This ukulele is heading on an epic trek. Check out Her Odyssey to follow along with the journey.
Video demo time!
A few years ago I made a travel ukulele with features similar to this one, but this one has a Stratocaster style body. This has a tenor scale length (17″) and an overall length of just 20 inches.
The body is maple, and the fretboard is walnut. Before painting, I made sure that all of the hardware fits.
The body is taped off and it’s ready for spraying.
Painting the body blue.
En garde! After the blue paint came the matte clear coat.
I put a low g on it. I put a section of plastic pipe at the back to cut down on the friction off the strings turning back towards the tuners.
The tuners are mounted to two additional pieces on wood on the back. The output jack is a Stratocaster jack plate mounted upside down.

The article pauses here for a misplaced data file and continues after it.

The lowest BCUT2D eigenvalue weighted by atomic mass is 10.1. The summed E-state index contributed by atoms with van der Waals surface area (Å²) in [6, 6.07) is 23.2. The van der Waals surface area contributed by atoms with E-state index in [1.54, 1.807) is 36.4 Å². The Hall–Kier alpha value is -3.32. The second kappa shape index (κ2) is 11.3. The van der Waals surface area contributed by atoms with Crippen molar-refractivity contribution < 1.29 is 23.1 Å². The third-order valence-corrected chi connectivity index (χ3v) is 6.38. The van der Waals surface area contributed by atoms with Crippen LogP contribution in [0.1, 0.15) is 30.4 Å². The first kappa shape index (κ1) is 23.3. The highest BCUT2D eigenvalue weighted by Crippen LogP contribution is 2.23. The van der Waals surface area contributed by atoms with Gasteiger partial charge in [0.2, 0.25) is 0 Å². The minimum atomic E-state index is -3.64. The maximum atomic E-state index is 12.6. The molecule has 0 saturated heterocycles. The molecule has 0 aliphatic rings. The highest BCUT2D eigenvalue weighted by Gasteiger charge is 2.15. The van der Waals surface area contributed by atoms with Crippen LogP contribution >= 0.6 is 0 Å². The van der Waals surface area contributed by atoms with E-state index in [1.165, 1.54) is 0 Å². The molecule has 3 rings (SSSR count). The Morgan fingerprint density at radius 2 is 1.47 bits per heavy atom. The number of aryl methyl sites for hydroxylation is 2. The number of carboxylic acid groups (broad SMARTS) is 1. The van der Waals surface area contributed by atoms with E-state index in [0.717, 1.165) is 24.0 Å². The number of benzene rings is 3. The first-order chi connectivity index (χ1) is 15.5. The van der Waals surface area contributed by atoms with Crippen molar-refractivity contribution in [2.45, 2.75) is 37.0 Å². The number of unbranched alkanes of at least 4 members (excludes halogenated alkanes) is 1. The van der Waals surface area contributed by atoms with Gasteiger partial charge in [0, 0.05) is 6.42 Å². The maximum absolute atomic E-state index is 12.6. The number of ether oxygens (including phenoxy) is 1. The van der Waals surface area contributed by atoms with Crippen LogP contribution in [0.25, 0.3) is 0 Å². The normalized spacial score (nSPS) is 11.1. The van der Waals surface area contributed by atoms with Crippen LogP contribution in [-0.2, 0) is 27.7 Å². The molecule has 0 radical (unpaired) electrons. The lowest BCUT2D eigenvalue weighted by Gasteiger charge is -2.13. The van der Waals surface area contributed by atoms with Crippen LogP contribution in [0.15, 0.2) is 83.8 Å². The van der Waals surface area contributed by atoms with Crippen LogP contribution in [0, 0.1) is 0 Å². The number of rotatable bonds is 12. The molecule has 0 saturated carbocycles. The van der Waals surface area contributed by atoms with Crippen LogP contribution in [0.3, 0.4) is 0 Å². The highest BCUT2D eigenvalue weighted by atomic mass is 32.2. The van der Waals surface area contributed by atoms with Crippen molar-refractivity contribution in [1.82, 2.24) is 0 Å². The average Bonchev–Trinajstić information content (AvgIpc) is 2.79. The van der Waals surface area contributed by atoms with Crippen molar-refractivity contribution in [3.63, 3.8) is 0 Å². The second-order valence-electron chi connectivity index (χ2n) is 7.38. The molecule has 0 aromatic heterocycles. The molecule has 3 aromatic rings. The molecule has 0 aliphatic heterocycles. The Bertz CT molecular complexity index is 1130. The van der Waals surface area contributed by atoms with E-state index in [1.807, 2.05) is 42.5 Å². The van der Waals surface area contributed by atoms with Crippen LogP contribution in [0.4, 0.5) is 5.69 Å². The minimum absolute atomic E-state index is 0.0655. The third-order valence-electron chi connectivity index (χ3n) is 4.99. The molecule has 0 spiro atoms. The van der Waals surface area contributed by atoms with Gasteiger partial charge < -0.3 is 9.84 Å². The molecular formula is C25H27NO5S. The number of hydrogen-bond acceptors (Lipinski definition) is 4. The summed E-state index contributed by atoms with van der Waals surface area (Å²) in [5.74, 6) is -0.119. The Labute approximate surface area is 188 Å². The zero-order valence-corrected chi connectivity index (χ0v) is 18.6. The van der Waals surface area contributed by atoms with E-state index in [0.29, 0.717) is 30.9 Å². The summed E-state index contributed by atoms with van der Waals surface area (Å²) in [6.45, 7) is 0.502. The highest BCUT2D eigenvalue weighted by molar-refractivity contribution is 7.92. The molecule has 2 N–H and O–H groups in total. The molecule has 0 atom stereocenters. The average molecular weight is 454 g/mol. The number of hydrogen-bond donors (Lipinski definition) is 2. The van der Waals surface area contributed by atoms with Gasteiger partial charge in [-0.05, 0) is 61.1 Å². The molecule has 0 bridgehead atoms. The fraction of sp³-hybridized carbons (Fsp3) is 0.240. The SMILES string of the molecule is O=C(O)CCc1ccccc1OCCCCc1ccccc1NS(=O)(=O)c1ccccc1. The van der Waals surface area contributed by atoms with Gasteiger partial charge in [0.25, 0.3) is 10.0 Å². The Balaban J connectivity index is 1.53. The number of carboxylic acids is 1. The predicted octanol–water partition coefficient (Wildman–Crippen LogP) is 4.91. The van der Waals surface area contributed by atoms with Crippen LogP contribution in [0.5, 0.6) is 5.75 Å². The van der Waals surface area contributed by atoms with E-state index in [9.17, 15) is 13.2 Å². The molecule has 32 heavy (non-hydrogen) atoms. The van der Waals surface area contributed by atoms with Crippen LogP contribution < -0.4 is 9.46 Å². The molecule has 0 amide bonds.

I love how this turned out. It’s pretty and it sounds great plugged into an amp.
Check out the demo video!
A friend brought this mandocello in rough shape. He had purchased it at an estate sale in its damaged condition.
It had a significant crack on the side.
Before I started the glue job, I loosened the strings a lot so they would not add extra stress to the joint.
I got a few syringes on eBay and filled them with glue.
I carefully injected glue into the cracks.
I used some DIY spool clamps that I made last year to keep the joint together.
After the glue dried, I sprayed two coat of nitrocellulose lacquer over the joint to seal everything up.
Even though this mandocello got a battle scar, it is still a gorgeous instrument.
This was my first chance to play a mandocello. They are really cool sounding instrument that would be a great addition to any folk ensemble.